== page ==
Falesse waters crops at a farm in Sofala Province, Mozambique. Nine of sub-Saharan Africa's staple crops will require “transformational change” before the end of this century. What does that mean for farmers and the organizations that support them? Photo by: Marcos Villalta / Save the Children / CC BY-NC-ND

If you are a bean farmer in Angola, pay attention.

Evidence is mounting that some of the developing world’s staple crops will require significant adaptation investments, either to help them survive climate change or to find suitable replacements as their current growing areas become unviable.

A new research paper in Nature Climate Change reviews nine staple crops in sub-Saharan Africa and projects that all of them will require some degree of “transformational change” by the end of this century. The study suggests that agriculture policymakers and development planners should put in place policies and investments now that can help farmers usher in changes in areas most likely to require transformation.

Of the nine crops analyzed, researchers from the International Center for Tropical Agriculture found that maize, bananas and beans face the greatest pressure to adapt. Sub-Saharan Africa’s bean crops, according to the study, could see 60 percent of their current growing area require transformational change by 2100. This means that more than half of the areas where beans currently grow in the region could become unsuitable for bean cultivation in the next 85 years.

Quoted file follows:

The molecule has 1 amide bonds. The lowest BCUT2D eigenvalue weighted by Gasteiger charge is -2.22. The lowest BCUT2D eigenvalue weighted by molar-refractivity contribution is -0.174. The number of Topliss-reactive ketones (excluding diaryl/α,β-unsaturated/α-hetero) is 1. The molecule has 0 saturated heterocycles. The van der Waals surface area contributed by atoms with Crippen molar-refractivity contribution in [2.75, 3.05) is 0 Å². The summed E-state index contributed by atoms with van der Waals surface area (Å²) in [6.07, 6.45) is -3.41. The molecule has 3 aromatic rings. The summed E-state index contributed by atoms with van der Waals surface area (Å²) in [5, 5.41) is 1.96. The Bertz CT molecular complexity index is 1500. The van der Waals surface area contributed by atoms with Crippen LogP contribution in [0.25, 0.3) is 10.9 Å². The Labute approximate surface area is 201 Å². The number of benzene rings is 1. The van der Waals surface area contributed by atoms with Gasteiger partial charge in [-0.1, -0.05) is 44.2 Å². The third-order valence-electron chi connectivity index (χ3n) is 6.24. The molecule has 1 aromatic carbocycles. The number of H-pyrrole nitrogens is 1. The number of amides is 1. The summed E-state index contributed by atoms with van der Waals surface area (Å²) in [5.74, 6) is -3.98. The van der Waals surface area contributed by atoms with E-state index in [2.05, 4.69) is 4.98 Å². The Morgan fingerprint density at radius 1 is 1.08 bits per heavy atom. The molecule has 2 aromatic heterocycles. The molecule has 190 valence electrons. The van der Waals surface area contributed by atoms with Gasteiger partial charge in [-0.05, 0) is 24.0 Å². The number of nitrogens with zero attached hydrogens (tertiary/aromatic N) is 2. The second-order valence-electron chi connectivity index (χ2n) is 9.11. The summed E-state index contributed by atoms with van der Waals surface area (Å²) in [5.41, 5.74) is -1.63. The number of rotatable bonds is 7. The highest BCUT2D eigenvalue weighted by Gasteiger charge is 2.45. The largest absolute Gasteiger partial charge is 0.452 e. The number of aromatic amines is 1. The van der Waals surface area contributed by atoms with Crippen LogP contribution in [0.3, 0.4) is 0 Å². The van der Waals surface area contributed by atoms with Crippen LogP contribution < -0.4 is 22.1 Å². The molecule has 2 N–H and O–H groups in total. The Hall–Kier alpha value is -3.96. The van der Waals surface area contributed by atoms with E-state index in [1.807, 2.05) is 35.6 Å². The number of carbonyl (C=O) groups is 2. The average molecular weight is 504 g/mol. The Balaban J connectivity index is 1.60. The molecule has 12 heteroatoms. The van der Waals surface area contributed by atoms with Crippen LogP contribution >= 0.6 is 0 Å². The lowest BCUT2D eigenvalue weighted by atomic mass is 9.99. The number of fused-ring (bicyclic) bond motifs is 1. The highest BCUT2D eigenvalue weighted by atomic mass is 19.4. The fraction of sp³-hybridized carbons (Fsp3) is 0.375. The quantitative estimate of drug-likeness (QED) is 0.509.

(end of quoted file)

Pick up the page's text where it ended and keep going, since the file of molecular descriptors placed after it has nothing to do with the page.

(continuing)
The largest contiguous area of projected change is a 350 million hectare swathe of land that stretches from Angola into the Democratic Republic of the Congo, according to the study.

For maize and bananas the transformational change projection is greater than 30 percent of the region’s current growing area. The study also examines cassava, finger millet, groundnut, pearl millet, sorghum and yam. For most of this produce, transformation is limited to “small pockets,” less than 15 percent of current growing area.

Farmers working in areas projected to require transformation have two long-term options, according to the study: switching to an alternative cropping system, or transforming out of crop-based livelihoods altogether.

The researchers maintain the findings do not portend the inevitable collapse of African agriculture. There are, in fact, many steps that can be taken to adapt current practices to future conditions, according to Julian Ramirez-Villegas, research fellow at the International Center for Tropical Agriculture and lead author of the report.

“In most of these cases there are viable substitute crops, and actually in the majority of cases there is more than one,” Ramirez-Villegas said.

Maize in sub-Saharan Africa is itself a substitute for indigenous crop varieties, and Ramirez-Villegas suggested that if significant maize growing areas become unviable, the best course could be to return to traditional African cereal crops including millets and sorghum, for which the study projected greater stability for the rest of this century.

So with the requirement of transformational change looming on the horizon — or, in some cases, already very real — what is to be done?